Red Energy Easy Saver 11.5c
Simply Energy All products 11.3c
Powershop All products 12.2c
Dodo Power & Gas All products 8.5c
Diamond Energy WattBank10^ 20c
Sanctuary Energy Market offer 35c

Aside from Ergon Energy, all Queensland retailers have free reign to set their own feed-in tariffs. The largest FiT on offer by a long shot comes from Sanctuary Energy.

South Australia solar feed-in tariffs

Electricity company Solar product Feed-in tariff (per kWh)
AGL All products 16.3c
Alinta Energy All products 6.8c
Click Energy Click Solar & Solar Slight 15-22c
EnergyAustralia All products 15c
Lumo Energy All products 16c
Origin Energy Solar Boost Plus 20c
Red Energy All products 16c
Simply Energy All products 17c
Dodo Power & Gas All products 11.6c
Diamond Energy WattBank10 20c
Sanctuary Energy Market offer 6.8c

South Australia has had quite a surge in feed-in tariff rates recently. Most retailers now offer FiTs upward of 15c/kWh, although it seems Alinta, Sanctuary and Dodo didn’t get the memo.

Victoria solar feed-in tariffs

Electricity company Solar product Feed-in tariff (per kWh)
AGL All products 11.3c
Alinta Energy All products 11.3c
Click Energy Click Solar & Solar Slight 12-18c
EnergyAustralia All products 11.3c
Globird Energy Solar Plus 17c (first 12kWh/day)
Lumo Energy All products 11.3c
Origin Energy Solar Booster Plus 16c
Red Energy All products 11.3c
Simply Energy All products 11.3c
Powershop All products 11.8c
Dodo Power & Gas All products 11.6c
Diamond Energy WattBank10^ 20c

Victoria is the only state to impose a legal minimum feed-in tariff on a competitive energy market. As of July 2017, the minimum FiT is 11.3c. As you can see, most retailers simply offer the bare minimum. The few retailers with special solar deals offer a few cents more however. The minimum flat-rate FiT will fall to 9.9c/kWh on July 1 2018. This cut will also be accompanied by the introduction of time-varying FiTs. Under new laws, all retailers must offer either a single rate FiT, time-varying FiT, or both.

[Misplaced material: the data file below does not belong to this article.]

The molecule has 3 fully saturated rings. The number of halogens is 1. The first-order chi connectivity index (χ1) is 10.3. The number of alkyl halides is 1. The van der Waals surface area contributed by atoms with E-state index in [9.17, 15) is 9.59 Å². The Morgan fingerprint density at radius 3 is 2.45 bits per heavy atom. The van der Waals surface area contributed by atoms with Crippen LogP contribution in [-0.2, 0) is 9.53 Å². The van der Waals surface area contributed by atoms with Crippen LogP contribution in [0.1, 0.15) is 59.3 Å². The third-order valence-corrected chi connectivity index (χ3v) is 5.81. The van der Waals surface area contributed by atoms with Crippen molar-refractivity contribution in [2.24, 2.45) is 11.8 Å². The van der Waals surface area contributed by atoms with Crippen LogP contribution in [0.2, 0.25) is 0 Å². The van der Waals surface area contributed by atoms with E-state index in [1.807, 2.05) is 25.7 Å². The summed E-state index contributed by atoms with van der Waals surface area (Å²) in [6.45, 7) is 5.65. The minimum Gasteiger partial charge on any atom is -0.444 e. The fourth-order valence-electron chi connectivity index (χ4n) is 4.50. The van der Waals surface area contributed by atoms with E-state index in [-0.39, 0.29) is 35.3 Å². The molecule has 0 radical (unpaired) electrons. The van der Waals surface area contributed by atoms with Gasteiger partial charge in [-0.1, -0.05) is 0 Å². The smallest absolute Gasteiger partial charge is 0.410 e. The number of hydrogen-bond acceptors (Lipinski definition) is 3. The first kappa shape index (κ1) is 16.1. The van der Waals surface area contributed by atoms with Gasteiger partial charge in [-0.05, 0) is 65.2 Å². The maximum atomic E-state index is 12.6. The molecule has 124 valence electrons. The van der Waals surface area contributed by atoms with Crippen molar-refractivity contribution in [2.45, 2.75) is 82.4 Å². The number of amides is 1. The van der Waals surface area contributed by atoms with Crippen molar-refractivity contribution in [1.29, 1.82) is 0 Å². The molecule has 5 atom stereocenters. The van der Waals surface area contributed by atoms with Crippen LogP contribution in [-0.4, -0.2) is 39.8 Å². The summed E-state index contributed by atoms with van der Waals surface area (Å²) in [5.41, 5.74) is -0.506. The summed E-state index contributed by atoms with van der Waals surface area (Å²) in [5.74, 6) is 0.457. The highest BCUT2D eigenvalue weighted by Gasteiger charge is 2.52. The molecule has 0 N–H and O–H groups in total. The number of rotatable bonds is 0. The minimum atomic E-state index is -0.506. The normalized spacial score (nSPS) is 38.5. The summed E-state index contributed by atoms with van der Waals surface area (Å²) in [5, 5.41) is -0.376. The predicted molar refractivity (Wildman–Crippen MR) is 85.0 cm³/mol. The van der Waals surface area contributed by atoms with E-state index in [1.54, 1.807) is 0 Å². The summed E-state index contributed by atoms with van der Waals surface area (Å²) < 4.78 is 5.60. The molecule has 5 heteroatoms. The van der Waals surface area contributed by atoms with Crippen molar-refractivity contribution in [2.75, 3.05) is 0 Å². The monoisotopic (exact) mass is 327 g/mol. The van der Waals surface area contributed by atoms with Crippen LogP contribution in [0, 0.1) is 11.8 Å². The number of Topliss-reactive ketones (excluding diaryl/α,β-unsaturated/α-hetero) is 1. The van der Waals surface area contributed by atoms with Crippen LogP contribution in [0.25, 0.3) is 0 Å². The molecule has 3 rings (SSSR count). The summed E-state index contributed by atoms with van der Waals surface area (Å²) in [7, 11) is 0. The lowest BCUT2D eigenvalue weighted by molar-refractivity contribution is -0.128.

Can I receive a premium solar feed in tariff?

You may have heard about feed-in tariffs as high as 60c/kWh. Sounds nice right? Unfortunately these premium solar feed-in tariffs are only available to homeowners who installed and registered their solar systems many years ago – generally before 2011, depending on the state. This means you are not eligible for a premium tariff if you’ve only installed solar in the past few years or plan to do so shortly.  Unfortunately, there’s no sign of any new solar bonus schemes in the near future.

Queenslanders and South Australians who signed up to a solar bonus scheme before they closed will continue to receive a premium tariff until 2028. Victorian bonus scheme customers will also receive their premium FiT until 2024. Unfortunately for New South Wales solar bonus customers, the scheme came to its scheduled conclusion at the end of 2016 and all customers were reverted to a standard rate.

Should I choose a larger discount or higher FiT?